Monday, February 13, 2012

"Austerity Measures"

So Greece has been rioting again, as the parliament passed a set of "austerity measures" designed to combat their rampant budget deficit.

This headline from The Daily Beast is instructive, and typical of the way it gets written up:
Greece Riots: Have Greeks Had Enough of Austerity?
This is why it has been such a marketing disaster to call these rounds of budget cuts "austerity measures".

Austerity implies that the relevant aspect of these cuts is a kind of severity, a harshness of measures designed to achieve a strong outcome. More tellingly, it implies a choice. Austerity describes an action you take to limit your intake of something to more humble, and less pleasant, levels.

And who wants that?! Nobody. I've had enough of this austerity! Let's go back to the days of plenty.

The message that needs to be gotten into the heads of the marginal Greek voter is the following: riot all you want, but those days ain't coming back. Not if Greece defaults. Not if Greece raises taxes. Not if Greece prints money.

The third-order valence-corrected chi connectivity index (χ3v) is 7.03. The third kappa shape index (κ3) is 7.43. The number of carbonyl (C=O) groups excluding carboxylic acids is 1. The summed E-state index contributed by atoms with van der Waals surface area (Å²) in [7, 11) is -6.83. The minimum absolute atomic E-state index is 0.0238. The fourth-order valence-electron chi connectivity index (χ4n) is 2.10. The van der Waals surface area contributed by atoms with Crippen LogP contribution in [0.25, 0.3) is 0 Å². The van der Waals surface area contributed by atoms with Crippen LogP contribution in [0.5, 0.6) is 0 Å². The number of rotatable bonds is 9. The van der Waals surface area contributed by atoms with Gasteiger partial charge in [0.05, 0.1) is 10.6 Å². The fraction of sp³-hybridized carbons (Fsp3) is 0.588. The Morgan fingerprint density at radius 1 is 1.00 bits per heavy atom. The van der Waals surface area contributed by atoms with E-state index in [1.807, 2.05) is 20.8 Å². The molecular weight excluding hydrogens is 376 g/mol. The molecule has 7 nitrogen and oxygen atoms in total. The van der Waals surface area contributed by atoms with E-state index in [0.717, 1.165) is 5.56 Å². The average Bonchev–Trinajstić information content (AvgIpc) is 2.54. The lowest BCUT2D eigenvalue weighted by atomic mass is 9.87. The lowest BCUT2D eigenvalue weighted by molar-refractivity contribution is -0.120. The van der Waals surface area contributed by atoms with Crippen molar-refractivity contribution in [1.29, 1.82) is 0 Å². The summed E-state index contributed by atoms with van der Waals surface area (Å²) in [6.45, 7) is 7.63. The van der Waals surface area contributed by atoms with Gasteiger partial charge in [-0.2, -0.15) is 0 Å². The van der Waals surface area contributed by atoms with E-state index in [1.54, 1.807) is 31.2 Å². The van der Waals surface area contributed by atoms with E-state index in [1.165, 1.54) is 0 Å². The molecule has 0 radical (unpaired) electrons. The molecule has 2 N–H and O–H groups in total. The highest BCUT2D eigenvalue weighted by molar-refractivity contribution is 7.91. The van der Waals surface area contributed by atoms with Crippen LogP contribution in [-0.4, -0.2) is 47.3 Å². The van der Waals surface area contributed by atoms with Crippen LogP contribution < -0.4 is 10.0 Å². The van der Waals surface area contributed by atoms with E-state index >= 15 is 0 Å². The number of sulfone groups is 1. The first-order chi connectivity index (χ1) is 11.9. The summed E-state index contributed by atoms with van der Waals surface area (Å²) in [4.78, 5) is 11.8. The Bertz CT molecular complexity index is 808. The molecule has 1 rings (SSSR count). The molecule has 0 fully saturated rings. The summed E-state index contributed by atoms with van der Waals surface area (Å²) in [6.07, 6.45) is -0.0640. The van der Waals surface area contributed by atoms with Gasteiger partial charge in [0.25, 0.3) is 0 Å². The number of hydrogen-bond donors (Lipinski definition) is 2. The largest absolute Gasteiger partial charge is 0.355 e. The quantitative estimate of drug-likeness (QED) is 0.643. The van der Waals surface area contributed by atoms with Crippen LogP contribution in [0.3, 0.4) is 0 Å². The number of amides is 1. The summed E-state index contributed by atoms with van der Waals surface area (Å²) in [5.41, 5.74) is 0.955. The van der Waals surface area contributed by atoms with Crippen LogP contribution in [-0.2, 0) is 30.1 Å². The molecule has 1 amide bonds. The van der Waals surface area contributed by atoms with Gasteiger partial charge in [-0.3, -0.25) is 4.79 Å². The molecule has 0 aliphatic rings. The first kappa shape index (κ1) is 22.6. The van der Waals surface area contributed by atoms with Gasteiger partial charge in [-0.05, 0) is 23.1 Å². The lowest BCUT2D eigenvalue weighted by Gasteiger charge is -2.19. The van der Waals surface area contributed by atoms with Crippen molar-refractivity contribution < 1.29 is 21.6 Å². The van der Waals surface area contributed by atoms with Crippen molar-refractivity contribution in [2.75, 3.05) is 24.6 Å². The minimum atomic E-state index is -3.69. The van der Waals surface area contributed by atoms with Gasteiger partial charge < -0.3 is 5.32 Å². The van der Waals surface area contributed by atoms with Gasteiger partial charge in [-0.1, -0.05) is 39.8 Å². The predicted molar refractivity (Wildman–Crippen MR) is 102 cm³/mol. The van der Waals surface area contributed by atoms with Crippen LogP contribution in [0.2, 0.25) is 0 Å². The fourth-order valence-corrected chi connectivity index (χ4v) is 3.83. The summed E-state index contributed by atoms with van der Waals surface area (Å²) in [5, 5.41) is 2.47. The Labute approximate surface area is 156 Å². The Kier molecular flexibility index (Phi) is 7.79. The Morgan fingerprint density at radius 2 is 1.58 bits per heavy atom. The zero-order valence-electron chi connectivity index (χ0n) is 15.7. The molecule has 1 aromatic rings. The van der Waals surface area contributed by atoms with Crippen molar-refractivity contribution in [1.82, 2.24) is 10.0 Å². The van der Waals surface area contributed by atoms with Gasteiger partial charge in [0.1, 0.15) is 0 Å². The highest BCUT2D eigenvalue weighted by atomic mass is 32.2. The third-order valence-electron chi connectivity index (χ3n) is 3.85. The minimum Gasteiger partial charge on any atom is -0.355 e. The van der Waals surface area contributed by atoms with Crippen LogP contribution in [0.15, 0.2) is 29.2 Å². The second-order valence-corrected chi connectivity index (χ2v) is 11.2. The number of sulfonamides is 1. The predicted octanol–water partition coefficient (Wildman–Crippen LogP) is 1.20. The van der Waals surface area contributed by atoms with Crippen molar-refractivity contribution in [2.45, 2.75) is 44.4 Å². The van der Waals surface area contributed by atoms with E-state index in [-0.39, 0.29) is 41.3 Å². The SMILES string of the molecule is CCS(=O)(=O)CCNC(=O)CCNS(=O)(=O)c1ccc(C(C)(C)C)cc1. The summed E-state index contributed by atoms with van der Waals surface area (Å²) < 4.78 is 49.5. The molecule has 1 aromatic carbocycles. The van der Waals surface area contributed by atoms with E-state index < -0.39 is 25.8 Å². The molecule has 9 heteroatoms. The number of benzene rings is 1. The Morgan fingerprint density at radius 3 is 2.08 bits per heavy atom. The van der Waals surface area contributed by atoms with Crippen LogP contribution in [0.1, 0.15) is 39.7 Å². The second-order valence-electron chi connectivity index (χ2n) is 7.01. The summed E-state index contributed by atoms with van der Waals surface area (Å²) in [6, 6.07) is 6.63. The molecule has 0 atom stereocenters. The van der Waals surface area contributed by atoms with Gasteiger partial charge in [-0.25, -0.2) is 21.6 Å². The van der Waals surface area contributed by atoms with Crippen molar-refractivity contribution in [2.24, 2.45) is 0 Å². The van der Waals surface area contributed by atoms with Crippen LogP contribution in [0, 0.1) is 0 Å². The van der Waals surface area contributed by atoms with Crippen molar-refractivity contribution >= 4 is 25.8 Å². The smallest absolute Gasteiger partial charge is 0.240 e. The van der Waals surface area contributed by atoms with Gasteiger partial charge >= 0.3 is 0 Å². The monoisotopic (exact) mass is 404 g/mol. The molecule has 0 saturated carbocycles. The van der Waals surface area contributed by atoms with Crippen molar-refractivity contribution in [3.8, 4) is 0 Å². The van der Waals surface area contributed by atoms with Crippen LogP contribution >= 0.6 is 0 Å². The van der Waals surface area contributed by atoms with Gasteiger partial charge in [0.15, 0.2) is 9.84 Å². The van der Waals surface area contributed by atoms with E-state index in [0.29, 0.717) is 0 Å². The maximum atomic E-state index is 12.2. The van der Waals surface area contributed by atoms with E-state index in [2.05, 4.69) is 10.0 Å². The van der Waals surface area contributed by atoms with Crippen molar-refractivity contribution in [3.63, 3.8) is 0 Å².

If it were me, I'd call these 'The New Normal Cuts'. That ought to indicate the correct mindset. Get used to it, because this is how it's going to be. I'd also settle for the "There's No More Money, Because It's All Been Spent Cuts". It's been spent, and borrowed, and spent again. And now there's nothing left, and no private investor with two braincells to rub together is going to lend the Greek government money again any time soon.

Because this is the problem - you can default on the debt, but it doesn't make the deficit go away. And once you default, you've got very little chance of being able to finance that deficit with borrowing at any reasonable rate. So sooner or later, the pensions and the government wages will get cut, by hook or by crook. The only other option is printing money to close the budget deficit, which is the triumph of imbeciles who think that money illusion is a fast track to prosperity. Sadly, it doesn't take much experience of hyperinflation to realise that this isn't actually the case. Ask Zimbabwe how it's working out.

These aren't the austerity cuts. These are the reality cuts. Which is why the headline is so inane:
Greece Riots: Have Greeks Had Enough of Reality?
You bet they have. Unfortunately, to paraphrase Tolstoy, you may not be interested in fiscal reality, but fiscal reality is interested in you.

No comments:

Post a Comment